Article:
Workplace Harassment: A Review of Sexual Harassment and Assault Claims
Why Read This
Sexual misconduct in the workplace remains a serious problem, as demonstrated by the exponential growth in #MeToo allegations of sexual harassment and assault. Sexual harassment claims are rising nationwide across all industries, according to statistics from the Equal Employment Opportunity Commission (EEOC). In October 2018, the agency observed that visits to its sexual harassment website page had more than doubled in the last year.
Higher education isn’t immune from these broader trends, and claims received by United Educators (UE) demonstrate that campus workplace sexual misconduct claims continue to be costly, economically and otherwise. This report examines 102 claims reported to UE from January 2013 through December 2017 involving alleged sexual harassment or assault among higher education employees. UE and our members sustained losses of more than $10 million due to these claims.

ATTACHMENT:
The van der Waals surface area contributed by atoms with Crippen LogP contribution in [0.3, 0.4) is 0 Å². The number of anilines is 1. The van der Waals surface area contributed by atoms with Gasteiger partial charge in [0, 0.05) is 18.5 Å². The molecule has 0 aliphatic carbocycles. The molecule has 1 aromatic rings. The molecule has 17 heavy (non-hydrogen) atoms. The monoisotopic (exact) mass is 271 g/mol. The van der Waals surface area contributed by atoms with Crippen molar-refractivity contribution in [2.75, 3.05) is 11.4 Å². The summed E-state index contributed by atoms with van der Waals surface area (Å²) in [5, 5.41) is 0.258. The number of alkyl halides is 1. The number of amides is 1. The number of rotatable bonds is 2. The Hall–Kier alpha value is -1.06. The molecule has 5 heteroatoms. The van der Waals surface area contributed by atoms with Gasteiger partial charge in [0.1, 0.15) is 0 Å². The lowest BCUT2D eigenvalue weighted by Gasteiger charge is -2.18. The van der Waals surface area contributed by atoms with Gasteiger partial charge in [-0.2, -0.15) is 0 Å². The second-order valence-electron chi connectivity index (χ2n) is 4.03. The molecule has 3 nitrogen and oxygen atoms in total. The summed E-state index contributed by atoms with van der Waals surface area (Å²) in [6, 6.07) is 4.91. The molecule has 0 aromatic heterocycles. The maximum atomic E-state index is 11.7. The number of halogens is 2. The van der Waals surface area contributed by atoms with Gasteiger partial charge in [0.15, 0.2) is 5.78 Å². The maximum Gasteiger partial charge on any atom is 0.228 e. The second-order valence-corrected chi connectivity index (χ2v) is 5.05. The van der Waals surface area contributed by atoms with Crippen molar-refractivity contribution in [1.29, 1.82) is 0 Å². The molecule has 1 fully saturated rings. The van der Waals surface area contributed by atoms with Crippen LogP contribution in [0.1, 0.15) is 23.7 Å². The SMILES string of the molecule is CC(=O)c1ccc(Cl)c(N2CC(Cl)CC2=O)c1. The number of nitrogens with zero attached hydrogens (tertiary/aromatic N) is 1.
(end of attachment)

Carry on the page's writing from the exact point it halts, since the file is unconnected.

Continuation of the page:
This report then recommends actions institutions can take to manage these risks and reduce potential liability while improving employee well-being and job satisfaction.
- About 24% of UE’s alleged sexual misconduct claims during this claims review involved lawsuits; the others involved charges filed with the EEOC, a comparable state agency, attorney demand letters, or complaints received directly from employees.
- Claims reviewed highlight the importance of reviewing policies and procedures that may affect workplace sexual misconduct — especially policies and procedures pertaining to prevention of and response to employment discrimination, employee performance evaluations, and consensual relationships between employees.
- Evaluating your institution’s harassment prevention training programs for supervisors and employees can help eliminate harassment and reduce claims.